Medicare is the federally-funded program for qualifying senior citizens and disabled persons. In its basic form, it is provided at no cost through the Social Security Administration. Divided into different parts that cover different things, Medicare provides hospital services, doctor services, and wellness services to its enrollees.
Medicare Part A covers hospital care and skilled nursing care. It also covers care for a single health condition for up to 100 days. There are copay amounts involved, and some limitations, but Part A absorbs a lot of the costs a beneficiary would otherwise incur.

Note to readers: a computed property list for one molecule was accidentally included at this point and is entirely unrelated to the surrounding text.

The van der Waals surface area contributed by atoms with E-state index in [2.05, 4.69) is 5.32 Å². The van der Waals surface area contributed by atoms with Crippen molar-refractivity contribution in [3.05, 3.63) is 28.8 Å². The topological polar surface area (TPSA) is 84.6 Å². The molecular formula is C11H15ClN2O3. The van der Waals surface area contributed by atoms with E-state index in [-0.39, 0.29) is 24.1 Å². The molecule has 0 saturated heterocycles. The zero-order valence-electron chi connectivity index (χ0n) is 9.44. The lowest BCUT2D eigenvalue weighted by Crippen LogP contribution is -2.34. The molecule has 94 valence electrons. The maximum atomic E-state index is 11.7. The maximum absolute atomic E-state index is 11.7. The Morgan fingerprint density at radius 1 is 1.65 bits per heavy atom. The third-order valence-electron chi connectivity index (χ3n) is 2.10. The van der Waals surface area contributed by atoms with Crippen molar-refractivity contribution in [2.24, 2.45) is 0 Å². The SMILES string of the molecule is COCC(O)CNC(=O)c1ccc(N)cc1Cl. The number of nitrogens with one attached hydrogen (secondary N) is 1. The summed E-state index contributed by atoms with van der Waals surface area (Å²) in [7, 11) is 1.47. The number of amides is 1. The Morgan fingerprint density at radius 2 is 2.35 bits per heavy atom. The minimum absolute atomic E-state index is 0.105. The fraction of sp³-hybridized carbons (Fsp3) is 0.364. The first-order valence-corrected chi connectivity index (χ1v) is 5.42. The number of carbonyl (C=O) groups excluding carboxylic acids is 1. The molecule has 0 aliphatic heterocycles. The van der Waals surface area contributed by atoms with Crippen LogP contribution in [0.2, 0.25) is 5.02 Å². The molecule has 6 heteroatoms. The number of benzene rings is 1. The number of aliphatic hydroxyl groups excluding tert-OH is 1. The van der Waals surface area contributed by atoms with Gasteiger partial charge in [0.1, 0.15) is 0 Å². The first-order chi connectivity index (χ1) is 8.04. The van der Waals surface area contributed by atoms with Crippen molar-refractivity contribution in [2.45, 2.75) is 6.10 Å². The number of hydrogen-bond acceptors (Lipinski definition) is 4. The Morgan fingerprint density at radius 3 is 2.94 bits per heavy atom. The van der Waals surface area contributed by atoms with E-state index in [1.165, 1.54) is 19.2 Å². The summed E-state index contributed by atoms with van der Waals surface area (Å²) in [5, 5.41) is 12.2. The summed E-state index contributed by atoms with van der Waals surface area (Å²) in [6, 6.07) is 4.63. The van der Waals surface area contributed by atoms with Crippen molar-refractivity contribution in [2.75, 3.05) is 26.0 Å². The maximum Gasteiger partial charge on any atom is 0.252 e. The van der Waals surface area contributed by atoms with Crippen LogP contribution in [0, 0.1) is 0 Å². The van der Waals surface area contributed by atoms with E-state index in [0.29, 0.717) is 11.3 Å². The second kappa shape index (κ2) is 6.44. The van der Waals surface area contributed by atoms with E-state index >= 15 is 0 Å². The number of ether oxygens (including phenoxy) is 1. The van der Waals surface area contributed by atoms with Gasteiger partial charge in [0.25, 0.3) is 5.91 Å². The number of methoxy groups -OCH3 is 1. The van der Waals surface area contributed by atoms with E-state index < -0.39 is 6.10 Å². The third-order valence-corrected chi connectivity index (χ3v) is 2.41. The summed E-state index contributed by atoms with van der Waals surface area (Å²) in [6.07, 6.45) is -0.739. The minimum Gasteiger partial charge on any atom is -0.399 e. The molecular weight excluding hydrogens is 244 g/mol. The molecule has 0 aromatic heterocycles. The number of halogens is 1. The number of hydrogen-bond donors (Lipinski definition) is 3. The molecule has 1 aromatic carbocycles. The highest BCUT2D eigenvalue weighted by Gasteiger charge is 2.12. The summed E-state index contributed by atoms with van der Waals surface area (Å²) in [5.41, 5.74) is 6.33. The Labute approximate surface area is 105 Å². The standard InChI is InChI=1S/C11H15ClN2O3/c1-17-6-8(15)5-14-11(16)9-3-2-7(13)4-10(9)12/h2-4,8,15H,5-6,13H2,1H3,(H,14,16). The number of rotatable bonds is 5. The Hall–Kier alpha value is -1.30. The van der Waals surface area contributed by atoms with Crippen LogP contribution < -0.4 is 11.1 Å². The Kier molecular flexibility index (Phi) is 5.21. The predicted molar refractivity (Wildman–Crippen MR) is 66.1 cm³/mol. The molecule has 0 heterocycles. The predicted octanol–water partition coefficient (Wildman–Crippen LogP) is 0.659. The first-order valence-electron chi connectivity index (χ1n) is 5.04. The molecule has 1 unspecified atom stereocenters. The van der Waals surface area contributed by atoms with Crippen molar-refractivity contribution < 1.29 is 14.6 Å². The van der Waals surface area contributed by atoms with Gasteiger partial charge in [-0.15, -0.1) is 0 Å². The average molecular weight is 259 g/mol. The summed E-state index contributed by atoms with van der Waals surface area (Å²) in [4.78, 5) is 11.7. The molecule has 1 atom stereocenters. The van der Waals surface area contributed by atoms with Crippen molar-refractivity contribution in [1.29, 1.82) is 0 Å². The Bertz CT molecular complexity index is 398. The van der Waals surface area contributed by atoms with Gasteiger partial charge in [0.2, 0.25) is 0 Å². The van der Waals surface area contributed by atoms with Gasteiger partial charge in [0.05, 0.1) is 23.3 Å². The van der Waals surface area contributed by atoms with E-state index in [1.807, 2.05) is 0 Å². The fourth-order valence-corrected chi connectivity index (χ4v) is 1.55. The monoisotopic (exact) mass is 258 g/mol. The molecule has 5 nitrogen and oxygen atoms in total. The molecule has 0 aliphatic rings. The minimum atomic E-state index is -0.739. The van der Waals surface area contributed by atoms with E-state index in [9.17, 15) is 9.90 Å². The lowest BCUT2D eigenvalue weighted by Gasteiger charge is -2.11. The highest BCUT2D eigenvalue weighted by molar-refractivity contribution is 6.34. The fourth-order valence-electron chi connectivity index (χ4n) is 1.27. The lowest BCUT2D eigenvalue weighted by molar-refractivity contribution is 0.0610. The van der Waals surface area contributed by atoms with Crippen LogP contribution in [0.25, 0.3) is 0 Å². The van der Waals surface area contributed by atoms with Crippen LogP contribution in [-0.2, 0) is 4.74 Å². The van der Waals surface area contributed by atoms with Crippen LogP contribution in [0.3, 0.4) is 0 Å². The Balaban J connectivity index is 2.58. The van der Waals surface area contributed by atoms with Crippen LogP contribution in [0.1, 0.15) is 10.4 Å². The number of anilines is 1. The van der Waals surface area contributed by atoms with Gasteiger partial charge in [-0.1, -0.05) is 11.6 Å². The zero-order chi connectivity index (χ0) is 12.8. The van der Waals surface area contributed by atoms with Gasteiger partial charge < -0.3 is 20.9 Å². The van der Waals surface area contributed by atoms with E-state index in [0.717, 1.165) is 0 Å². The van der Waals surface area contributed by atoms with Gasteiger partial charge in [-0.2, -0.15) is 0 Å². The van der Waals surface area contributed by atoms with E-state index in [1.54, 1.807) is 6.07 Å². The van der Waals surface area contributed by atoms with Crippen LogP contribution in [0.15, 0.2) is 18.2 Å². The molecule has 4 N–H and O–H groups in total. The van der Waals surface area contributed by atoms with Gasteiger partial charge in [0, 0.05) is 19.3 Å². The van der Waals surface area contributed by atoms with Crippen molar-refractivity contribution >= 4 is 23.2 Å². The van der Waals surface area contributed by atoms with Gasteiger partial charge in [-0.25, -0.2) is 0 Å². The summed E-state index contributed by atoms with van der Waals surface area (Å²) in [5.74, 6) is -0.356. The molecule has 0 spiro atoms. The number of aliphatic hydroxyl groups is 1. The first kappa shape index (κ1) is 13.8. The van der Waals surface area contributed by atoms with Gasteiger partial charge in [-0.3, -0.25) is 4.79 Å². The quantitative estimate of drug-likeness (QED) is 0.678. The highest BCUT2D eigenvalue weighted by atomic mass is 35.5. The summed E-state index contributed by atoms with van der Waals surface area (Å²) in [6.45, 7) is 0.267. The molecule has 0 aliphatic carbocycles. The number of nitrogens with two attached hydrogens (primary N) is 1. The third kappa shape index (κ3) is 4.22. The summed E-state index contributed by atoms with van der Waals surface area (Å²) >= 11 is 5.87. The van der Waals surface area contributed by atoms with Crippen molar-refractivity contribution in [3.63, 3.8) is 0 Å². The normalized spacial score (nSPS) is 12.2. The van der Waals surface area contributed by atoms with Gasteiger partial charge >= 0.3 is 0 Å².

Medicare Part B covers outpatient care. Services like doctor visits, lab tests, X-Rays, and other outpatient hospital care are provided through Part B. Part B also covers durable medical equipment such as wheelchairs, walkers, prosthetics and oxygen tanks. Individuals working full time can opt-out of Medicare Part B until such a time as they stop working, but everyone pays a monthly premium for Medicare Part B coverage once they receive benefits.
While Medicare provides a strong set of benefits, it is not perfect. Gaps exist in basic Medicare. Medicare Advantage plans, also known as Medicare Part C, and Medicare Prescription Drug Plans (Part D), are designed to fill these gaps.